Liquidity and Capital Resources

    Working Capital

        The following table summarizes our cash, cash equivalents and short-term investments, accounts receivable and working capital for the periods indicated:

 
  As of
December 31,
  As of
March 31,
 
 
  2011   2012   2013  
 
   
   
  (unaudited)
 
 
  (dollars in thousands)
 

Cash, cash equivalents and short-term investments

  $ 40,366   $ 32,533   $ 31,533  

Accounts receivable, net of allowances

    33,839     36,011     30,363  

Working capital

    49,601     39,892     37,334  

        Our cash and cash equivalents at March 31, 2013 were held for working capital purposes. We do not enter into investments for trading or speculative purposes. Our policy is to invest any cash in excess of our immediate requirements in investments designed to preserve the principal balance and provide liquidity. Accordingly, our cash and cash equivalents are invested primarily in demand deposit accounts and money market funds that are currently providing only a minimal return.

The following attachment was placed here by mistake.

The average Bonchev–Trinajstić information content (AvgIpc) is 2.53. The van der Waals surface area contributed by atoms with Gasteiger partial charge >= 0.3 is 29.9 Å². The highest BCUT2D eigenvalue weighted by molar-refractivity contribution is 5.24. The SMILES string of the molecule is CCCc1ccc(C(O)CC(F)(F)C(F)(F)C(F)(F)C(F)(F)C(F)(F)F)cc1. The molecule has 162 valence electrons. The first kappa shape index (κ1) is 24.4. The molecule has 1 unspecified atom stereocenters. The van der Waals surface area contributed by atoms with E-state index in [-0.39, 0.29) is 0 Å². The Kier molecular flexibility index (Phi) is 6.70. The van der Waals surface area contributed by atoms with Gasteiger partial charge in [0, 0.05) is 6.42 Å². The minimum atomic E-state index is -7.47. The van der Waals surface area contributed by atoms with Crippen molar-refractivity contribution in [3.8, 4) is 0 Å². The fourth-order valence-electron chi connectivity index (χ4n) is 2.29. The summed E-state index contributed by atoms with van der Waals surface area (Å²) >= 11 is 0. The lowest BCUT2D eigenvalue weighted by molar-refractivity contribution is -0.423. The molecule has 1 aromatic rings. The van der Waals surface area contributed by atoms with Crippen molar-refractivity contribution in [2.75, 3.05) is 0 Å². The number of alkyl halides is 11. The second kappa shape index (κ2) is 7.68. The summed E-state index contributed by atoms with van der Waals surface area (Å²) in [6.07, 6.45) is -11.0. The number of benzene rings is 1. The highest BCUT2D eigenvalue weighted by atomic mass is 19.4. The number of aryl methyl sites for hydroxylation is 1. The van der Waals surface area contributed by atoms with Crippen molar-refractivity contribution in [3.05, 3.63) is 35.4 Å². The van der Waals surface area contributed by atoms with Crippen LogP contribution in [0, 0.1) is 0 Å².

Sources of Liquidity

        To date, we have funded our operations principally through private placements of our capital stock and bank borrowings. We have raised $118.6 million, net of costs and expenses, from the sale of preferred stock.

        We are party to a loan and security agreement with Silicon Valley Bank, which we refer to as our credit facility. Pursuant to the credit facility, we can incur revolver borrowings up to the lesser of $25.0 million and a borrowing base equal to 80.0% of eligible accounts receivable. Any outstanding principal amount must be paid at maturity. Interest accrues at a floating rate equal to the lender's prime rate plus 0.5% and is payable monthly. We are charged a fee of 0.2% of any unused borrowing capacity. This fee is payable quarterly but no fee is charged for a particular quarter if the average principal amount of borrowings during such quarter is more than $10.0 million. The credit facility matures in December 2014. As of March 31, 2013, we had $6.0 million aggregate principal amount of revolver borrowings outstanding which accrued interest at 3.75%.